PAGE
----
I’ve been unpacking boxes for months. One of the worst and best parts about moving is uncovering all of that
junk memorabilia that you’ve tucked away over the years. Tonight, I found myself sitting cross-legged on my living room floor going through pictures.
I had to smile when I found this picture of my three best friends at our high school graduation.
My smile grew when I found this picture of the four of us taken this past August in at Mac’s wedding in England.
Seven years separate those two pictures. And seven years later I can close my eyes and perfectly remember the night that top picture was taken. I can remember the cookies that were served, the lemonade we were drinking, the giddiness that we felt, the laughter that surrounded us. The accomplishment, the satisfaction, the relief. The happiness.
The memories flicker through my head like a movie reel. And the years in between the two moments blur together until I find myself back on that patio in Newcastle over looking the River Tyne the night my best friend became a Mrs. I remember the wedding cake that was served, the champagne we were drinking, the giddiness that we felt, the laughter that surrounded us. The accomplishment, the satisfaction, the relief. The happiness.
We are still best friends but we’ve grown up a lot in seven years. And while I wouldn’t take back one single moment of that time, there are a few things I wish I’d known when I was wearing that cap and gown. Things that took seven years … and probably more … to learn.
I wish someone had told me …
… that you don’t always have to be good. When I was younger, I thought goodness was the only thing that could save you. And even when I felt like a Pandora’s box of unruly and startling appetites, I kept my lid on. I never let myself explore the parts of me that were hungry for more – more experience, more adventure, more danger, more wine coolers. It took me a long time to figure out that it was okay to break some of the rules. That it’s okay to rip the seams a little bit and stitch new versions of yourself. Maybe what is inside, isn’t so terrible after all.
… that if you want someone to tell you that you look beautiful, tell them that they look stunning. We’re all the prettiest girl in the room, depending on the day … and the room.
… that when you’re in college, you can trade exceptional grades for good-enough ones and still have time for midnight cafeteria-tray sledding, impassioned rooftop conversations with your best friends, loud music and cheddar tots from Tolly-Ho. Other than getting into a decent grad school and appeasing your parents, getting straight A’s means diddly-squat in the real world, where it’s all about hustle, determination, focus, sucking up and who you know.
… that no person is better than any other person. How many homeless people did I walk by and pretend not to see? How many streets did I cross to avoid them? How many phone calls did I fake? We are all the same, no matter where we call home. Carry cash in your pocket. Not a million bucks, but maybe ten dimes. Give change to every poor person whose hand is out. This means it won’t end up in the ash tray of your car or in between the cushions of your couch. And you might even experience a rare, nearly forgotten emotion: Compassion.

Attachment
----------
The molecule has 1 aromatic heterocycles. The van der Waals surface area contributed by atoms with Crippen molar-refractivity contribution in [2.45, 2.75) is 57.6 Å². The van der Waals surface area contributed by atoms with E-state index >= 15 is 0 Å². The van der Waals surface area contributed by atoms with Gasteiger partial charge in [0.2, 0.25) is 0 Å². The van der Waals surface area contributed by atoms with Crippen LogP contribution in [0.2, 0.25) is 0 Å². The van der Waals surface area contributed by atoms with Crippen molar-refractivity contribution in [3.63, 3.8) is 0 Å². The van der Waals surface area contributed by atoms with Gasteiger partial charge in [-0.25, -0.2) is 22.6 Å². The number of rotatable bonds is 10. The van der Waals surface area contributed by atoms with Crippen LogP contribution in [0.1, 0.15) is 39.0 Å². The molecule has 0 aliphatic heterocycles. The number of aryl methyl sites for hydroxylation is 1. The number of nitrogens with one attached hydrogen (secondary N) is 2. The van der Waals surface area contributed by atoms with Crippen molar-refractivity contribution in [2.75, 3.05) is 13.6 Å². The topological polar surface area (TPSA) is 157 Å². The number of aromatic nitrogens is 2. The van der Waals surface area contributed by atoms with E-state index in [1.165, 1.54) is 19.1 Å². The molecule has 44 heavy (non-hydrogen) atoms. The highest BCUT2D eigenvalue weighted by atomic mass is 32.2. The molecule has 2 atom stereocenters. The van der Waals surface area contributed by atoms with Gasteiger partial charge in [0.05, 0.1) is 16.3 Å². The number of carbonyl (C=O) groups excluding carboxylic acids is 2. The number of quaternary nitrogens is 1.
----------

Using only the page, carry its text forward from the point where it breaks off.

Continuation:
… that every woman should know how to change a tire by herself, change her hair color without a salon, and change a man without a guilty conscience.
… that sometimes, you will need to be reminded that you are loved. Call a friend just to talk – I promise they will always answer, even if they are an ocean away. Never underestimate the power of a good and lasting friendship. No man is useless while he has one. And if you ever want to feel truly loved? Get your dad to take you car shopping. He will ask a thousand questions, embarrass you to no end, give the dealer a horrifically hard time … but you won’t be able to keep the smile off your face knowing how much he cares.
… that you should never try to be friends after the affair is over. It hardly ever works. Don’t feel bad, not even Gatsby could get Daisy to stay.
… that if you suffer from the unattractive habit of constantly saying, “I’m sorry,” take your annoying “I’m sorry” and start adding three words to the end of it: “I”m sorry … I’m so brilliant.” “I’m sorry … I’m so gorgeous.” “I’m sorry … I’m so magnificent.”
… that you should never trust a woman who shags a married man. No explanation required.
… that you should stick to your guns. Whether it’s at work, in the company of your family, or simply your belief that white shoes, white purses, white pants and white belts after Labor Day are a serious no-no … if you believe it, stand behind it. After all, your boss will respect you for it, your family will forgive you for it, and there is simply nothing wrong with respecting the rules of proper etiquette.
And the lessons we’re still working on: 1. Not being good means being curious and brave and throwing that lid away. 2. Some rules shouldn’t be obeyed. Mistakes are often the best way to learn. 3. The unruliness inside us is nothing to fear. 4. Some bonds – the kind that connect close friends, aren’t strings that tie us together. They are steel cables that bind us tight and that are utterly unbreakable. 5. My true self – mess and all – is better than good. It’s real.